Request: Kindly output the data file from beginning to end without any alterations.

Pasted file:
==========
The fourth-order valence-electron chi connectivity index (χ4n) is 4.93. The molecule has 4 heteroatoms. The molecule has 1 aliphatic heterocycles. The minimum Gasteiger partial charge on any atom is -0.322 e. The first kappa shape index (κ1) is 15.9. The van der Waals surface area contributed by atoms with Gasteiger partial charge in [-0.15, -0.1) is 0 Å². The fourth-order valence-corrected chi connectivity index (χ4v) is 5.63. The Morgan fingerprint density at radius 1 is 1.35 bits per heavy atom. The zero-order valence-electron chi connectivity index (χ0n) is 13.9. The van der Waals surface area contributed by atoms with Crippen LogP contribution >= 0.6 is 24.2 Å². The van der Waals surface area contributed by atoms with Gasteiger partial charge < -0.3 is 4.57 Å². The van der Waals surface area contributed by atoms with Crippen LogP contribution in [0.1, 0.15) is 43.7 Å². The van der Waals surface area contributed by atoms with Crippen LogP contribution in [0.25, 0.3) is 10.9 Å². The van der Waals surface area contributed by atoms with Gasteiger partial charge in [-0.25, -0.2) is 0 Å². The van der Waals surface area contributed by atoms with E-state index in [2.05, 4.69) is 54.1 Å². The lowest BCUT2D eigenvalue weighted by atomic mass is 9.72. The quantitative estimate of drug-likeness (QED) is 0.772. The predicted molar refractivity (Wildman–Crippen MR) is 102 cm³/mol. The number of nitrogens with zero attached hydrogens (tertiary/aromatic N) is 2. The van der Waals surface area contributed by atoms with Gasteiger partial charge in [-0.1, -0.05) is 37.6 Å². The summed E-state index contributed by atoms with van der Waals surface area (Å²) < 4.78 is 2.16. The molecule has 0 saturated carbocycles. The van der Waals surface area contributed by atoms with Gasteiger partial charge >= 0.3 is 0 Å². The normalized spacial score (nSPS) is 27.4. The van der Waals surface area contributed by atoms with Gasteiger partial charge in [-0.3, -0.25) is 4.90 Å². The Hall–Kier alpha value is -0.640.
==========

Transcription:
The fourth-order valence-electron chi connectivity index (χ4n) is 4.93. The molecule has 4 heteroatoms. The molecule has 1 aliphatic heterocycles. The minimum Gasteiger partial charge on any atom is -0.322 e. The first kappa shape index (κ1) is 15.9. The van der Waals surface area contributed by atoms with Gasteiger partial charge in [-0.15, -0.1) is 0 Å². The fourth-order valence-corrected chi connectivity index (χ4v) is 5.63. The Morgan fingerprint density at radius 1 is 1.35 bits per heavy atom. The zero-order valence-electron chi connectivity index (χ0n) is 13.9. The van der Waals surface area contributed by atoms with Crippen LogP contribution >= 0.6 is 24.2 Å². The van der Waals surface area contributed by atoms with Gasteiger partial charge < -0.3 is 4.57 Å². The van der Waals surface area contributed by atoms with Crippen LogP contribution in [0.1, 0.15) is 43.7 Å². The van der Waals surface area contributed by atoms with Crippen LogP contribution in [0.25, 0.3) is 10.9 Å². The van der Waals surface area contributed by atoms with Gasteiger partial charge in [-0.25, -0.2) is 0 Å². The van der Waals surface area contributed by atoms with E-state index in [2.05, 4.69) is 54.1 Å². The lowest BCUT2D eigenvalue weighted by atomic mass is 9.72. The quantitative estimate of drug-likeness (QED) is 0.772. The predicted molar refractivity (Wildman–Crippen MR) is 102 cm³/mol. The number of nitrogens with zero attached hydrogens (tertiary/aromatic N) is 2. The van der Waals surface area contributed by atoms with Gasteiger partial charge in [-0.1, -0.05) is 37.6 Å². The summed E-state index contributed by atoms with van der Waals surface area (Å²) < 4.78 is 2.16. The molecule has 0 saturated carbocycles. The van der Waals surface area contributed by atoms with Gasteiger partial charge >= 0.3 is 0 Å². The normalized spacial score (nSPS) is 27.4. The van der Waals surface area contributed by atoms with Gasteiger partial charge in [-0.3, -0.25) is 4.90 Å². The Hall–Kier alpha value is -0.640.